Mussorgsky's Pictures at an Exhibition
Next, we find ourselves in a much different scene. Amid teasing and taunting, we hear the calm voice of the nurses who look after the children.
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The harmony slips into Jewish modes, such as the Phrygian dominant scale. As the movement progresses, the two portraits interlock, as if in conversation. One of the most distinctive voices in this movement is a piercing, obsessively-repeating statement in the trumpet.
Baba Yaga is a Russian folktale involving a ferocious, supernatural creature with the face of a deformed woman. Her hut, deep in the woods stands on chicken legs. Hartmann drew a design for a clock based on the hut.
Mussorgsky Pictures at an Exhibition
The second theme intones a Russian Orthodox chant. Our experience of the piece can change dramatically through these other versions.
Thank you for bringing this up, Kathy. I was familiar with the synthesizer arrangement by Isao Tomita, but not the ones you mention. If you want to try it sometime, here it is.
By the way, I really enjoyed reading this and listening to the links you provided. Save my name, email, and website in this browser for the next time I comment. Notify me of follow-up comments by email.
No omissions or other simplifications have been made to the musical content. Directors are encouraged to use one player per part for the saxophones, trumpets, trombones, euphonium, and tubas.
Of the 11 Hartmann drawings and paintings referenced by Mussorgsky in Pictures at an Exposition, , only six are presently known. While Hartmann's illustrations depict moments frozen in time, Mussorgsky, master composer of opera and song, manages to draw out a miniature story in sound for each one. A short synopsis of the individual movements along with a description of the illustrations appear below.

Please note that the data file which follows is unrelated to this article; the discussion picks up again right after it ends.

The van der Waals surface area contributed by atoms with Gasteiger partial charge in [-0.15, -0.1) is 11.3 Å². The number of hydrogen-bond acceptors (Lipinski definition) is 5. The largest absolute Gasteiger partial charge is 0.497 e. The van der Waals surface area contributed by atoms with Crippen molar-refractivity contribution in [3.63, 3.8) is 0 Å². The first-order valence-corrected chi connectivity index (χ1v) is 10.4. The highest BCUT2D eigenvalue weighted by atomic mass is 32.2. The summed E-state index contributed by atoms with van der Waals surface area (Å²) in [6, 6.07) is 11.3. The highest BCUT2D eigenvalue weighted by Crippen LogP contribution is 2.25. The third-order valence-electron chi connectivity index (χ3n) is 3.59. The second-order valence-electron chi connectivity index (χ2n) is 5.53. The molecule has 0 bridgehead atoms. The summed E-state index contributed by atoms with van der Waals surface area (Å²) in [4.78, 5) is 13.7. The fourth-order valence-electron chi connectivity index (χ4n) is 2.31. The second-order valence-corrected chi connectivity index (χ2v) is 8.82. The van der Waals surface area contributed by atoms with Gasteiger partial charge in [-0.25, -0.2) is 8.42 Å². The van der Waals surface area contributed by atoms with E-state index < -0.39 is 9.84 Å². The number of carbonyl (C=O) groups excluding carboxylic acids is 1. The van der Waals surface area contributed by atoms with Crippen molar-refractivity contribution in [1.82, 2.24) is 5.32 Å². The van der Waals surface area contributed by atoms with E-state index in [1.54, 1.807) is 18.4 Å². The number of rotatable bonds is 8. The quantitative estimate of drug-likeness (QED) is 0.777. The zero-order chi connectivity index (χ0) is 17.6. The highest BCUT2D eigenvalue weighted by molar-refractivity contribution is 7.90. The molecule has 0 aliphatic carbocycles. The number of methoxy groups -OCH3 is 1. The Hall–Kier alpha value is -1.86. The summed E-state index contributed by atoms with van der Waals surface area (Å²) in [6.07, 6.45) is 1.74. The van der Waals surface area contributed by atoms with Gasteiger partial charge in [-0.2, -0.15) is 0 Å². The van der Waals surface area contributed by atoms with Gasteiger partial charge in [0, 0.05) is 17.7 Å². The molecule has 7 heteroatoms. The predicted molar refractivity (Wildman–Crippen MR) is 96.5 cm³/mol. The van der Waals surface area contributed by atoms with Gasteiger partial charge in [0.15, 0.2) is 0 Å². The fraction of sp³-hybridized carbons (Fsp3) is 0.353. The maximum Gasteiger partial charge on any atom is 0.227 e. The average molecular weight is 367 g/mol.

Mussorgsky’s “Pictures at an Exhibition”: A Showpiece in Multiple Versions
The Bessel score has no metronome markings. The Hartmann illustration that served as inspiration for this movement is described by Stassov as " Russian style of the 14th century, [in] bronze and enamel Petersburg Public Library, serves as a mere starting point for Mussorgsky, whose musical language here has more in common with Stravinsky than that of his contemporaries.
Maestoso con grandezza. To the right is a belfry with a cupola in the shape of a Slavonic helmet. The processional theme that opens this movement is presented in its entirety at three places: first in the unadorned opening statement, with a repetition using fuller harmonies measures 1—29 , then accompanied by carillon-style scales mm.